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Nicholas Weaver, a computer scientist at the University of California, Berkeley, notes that a determined attacker could always send a person to physically compromise a server.

Others we spoke to, like Nicholas Weaver, a senior staff researcher at the International Computer Science Institute in Berkeley, Calif., also pointed to ARP spoofing as the method of attack. "ARP spoofing is effectively the same thing as DHCP spoofing, you're responding to a broadcast request you aren't supposed to," he said.

How to protect your Wi-Fi network from a Krack attack
October 17, 2017 | Alex Scroxton, Computer Weekly

Writing on his blog, Nicholas Weaver, a senior staff researcher focusing on computer security at the International Computer Science Institute in Berkeley, California, and a lecturer in computer science at UC Berkeley, said that although Krack was a novel vulnerability, it did not allow attackers to join the network and relied too much on physical proximity.

There’s a Huge WiFi Security Hole, But Don’t Panic
October 16, 2017 | Joseph Cox, The Daily Beast

“For those using a pre-shared password—the cliche "what is the WiFi password?"—this is a non-issue,” Nicholas Weaver, a senior researcher at the International Computer Science Institute at UC Berkeley, told The Daily Beast.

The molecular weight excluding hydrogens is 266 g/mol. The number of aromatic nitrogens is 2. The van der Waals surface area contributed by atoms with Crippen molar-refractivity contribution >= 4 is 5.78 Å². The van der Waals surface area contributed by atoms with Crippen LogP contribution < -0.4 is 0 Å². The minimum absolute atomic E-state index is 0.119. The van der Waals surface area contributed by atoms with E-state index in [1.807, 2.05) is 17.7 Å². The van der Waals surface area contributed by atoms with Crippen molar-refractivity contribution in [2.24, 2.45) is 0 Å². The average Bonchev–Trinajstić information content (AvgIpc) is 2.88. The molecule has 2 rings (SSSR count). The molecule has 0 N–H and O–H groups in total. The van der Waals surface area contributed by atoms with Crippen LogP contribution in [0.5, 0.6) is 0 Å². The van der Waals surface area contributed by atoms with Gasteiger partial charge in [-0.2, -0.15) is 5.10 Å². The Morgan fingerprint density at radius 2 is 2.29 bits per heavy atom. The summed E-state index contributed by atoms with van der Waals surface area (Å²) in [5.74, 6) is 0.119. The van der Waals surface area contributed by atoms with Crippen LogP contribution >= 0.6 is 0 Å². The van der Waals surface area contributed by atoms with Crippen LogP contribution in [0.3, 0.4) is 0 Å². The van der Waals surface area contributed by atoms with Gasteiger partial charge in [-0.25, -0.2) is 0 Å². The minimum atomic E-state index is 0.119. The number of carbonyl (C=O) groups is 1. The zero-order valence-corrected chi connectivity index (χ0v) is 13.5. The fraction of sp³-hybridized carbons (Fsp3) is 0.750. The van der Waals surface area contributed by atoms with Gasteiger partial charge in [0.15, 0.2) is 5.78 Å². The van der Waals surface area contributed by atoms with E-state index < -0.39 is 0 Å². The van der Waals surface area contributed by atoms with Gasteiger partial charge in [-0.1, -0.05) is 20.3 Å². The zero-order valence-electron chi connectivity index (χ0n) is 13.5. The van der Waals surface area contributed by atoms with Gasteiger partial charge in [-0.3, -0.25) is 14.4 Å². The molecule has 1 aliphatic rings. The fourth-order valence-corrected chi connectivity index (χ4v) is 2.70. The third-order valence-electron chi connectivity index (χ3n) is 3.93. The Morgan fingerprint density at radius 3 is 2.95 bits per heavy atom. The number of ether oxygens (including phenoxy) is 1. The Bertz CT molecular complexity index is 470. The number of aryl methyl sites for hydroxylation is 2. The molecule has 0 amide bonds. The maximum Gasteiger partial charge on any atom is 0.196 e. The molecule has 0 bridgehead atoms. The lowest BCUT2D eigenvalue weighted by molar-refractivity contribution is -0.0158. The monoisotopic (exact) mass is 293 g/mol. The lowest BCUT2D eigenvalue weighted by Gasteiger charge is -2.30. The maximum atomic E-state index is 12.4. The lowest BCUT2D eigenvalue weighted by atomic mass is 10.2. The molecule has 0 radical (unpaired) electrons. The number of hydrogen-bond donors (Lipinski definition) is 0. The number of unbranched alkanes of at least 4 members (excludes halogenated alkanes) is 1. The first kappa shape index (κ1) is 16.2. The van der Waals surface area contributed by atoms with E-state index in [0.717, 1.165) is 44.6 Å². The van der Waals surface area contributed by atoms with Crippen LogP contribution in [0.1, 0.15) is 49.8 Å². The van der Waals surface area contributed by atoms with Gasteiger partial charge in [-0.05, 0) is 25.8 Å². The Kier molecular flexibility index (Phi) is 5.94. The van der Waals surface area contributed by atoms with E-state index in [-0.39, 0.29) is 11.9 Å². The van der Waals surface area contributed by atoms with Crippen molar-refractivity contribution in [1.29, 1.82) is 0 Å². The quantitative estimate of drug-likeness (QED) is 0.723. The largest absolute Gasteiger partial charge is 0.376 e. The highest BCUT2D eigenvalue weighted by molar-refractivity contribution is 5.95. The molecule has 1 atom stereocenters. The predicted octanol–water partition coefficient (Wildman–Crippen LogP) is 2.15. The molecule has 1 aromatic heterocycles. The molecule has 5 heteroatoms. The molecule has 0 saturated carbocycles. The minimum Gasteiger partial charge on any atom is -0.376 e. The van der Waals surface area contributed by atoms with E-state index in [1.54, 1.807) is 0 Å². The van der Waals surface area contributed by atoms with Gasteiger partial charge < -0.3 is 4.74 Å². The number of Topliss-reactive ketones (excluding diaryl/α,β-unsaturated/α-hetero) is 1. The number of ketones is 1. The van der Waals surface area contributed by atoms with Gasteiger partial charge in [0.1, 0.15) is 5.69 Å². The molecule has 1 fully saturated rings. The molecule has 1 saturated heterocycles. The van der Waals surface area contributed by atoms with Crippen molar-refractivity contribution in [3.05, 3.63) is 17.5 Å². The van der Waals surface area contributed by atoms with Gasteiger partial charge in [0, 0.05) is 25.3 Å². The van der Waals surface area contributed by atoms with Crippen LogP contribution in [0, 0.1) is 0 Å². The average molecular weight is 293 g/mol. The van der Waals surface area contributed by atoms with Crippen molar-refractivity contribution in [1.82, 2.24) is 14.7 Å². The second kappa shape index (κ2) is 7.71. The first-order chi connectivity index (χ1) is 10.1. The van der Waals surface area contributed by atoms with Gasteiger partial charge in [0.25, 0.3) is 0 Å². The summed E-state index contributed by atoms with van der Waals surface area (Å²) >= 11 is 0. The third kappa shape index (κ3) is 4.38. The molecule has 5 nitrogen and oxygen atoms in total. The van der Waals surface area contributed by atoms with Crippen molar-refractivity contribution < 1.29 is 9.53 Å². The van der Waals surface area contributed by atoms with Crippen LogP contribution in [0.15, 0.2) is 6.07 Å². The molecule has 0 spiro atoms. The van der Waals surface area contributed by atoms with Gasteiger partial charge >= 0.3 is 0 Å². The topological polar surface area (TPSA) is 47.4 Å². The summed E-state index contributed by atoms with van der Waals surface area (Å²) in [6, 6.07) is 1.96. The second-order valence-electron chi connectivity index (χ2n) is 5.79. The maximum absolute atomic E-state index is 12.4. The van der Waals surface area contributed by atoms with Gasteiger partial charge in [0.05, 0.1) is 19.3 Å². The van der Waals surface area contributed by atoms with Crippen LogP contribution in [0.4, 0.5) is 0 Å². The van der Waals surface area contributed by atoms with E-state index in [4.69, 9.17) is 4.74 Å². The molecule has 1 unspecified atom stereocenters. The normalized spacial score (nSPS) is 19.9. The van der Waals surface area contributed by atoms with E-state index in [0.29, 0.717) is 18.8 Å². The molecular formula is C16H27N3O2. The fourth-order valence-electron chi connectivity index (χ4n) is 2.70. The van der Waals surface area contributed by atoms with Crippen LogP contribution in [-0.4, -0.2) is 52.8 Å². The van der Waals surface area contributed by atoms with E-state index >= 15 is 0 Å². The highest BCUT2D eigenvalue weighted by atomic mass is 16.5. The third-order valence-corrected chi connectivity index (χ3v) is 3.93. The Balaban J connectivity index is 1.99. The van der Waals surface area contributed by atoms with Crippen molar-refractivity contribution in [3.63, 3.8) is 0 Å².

Experian Site Can Give Anyone Your Credit Freeze PIN
September 21, 2017 | Brian Krebs, Krebs on Security

“Whenever I’m faced with KBA-type questions I find that database tools like Spokeo, Zillow, etc are my friend because they are more likely to know the answers for me than I am,” said Nicholas Weaver, a senior researcher in networking and security for the International Computer Science Institute (ICSI).

3 faculty, staff members receive Berkeley Visionary of the Year award
September 19, 2017 | Gioia Von Staden, The Daily Californian

Scott Shenker is a computer science professor on campus who “revolutionized the way that data storage happens on the internet,” Daly said. He focuses on software-defined networks, or SDN, which construct and design online networks.

Nicholas Weaver, a computer security researcher at UC Berkeley, called the U.S. government decision “prudent” — he had argued for such a step in July. But he added by email that “for most everybody else, the software is fine.”

"Although science cannot decide moral questions, given a standard from ethics, science can shed light on how to enforce it, its consequences and how it compares to other standards," said Michael Tschantz, a principle investigator from ICSI, in a news release.

"Apple wants to live in a world where the phone in your hands is super valuable, but in anyone else’s hands is a brick...If that messes up police's and customs' forensic dumps? So what. The benefits outweigh the harm."

Researchers Devise Hopeful Defense Against Credential Spear Phishing Attacks
September 5, 2017 | Kevin Touwnsend, Security Week

"Ultimately," conclude the researchers, "our detector's ability to identify both known and novel attacks, and the low volume and burden of alerts it imposes, suggests that our approach provides a practical path towards detecting credential spearphishing attacks."

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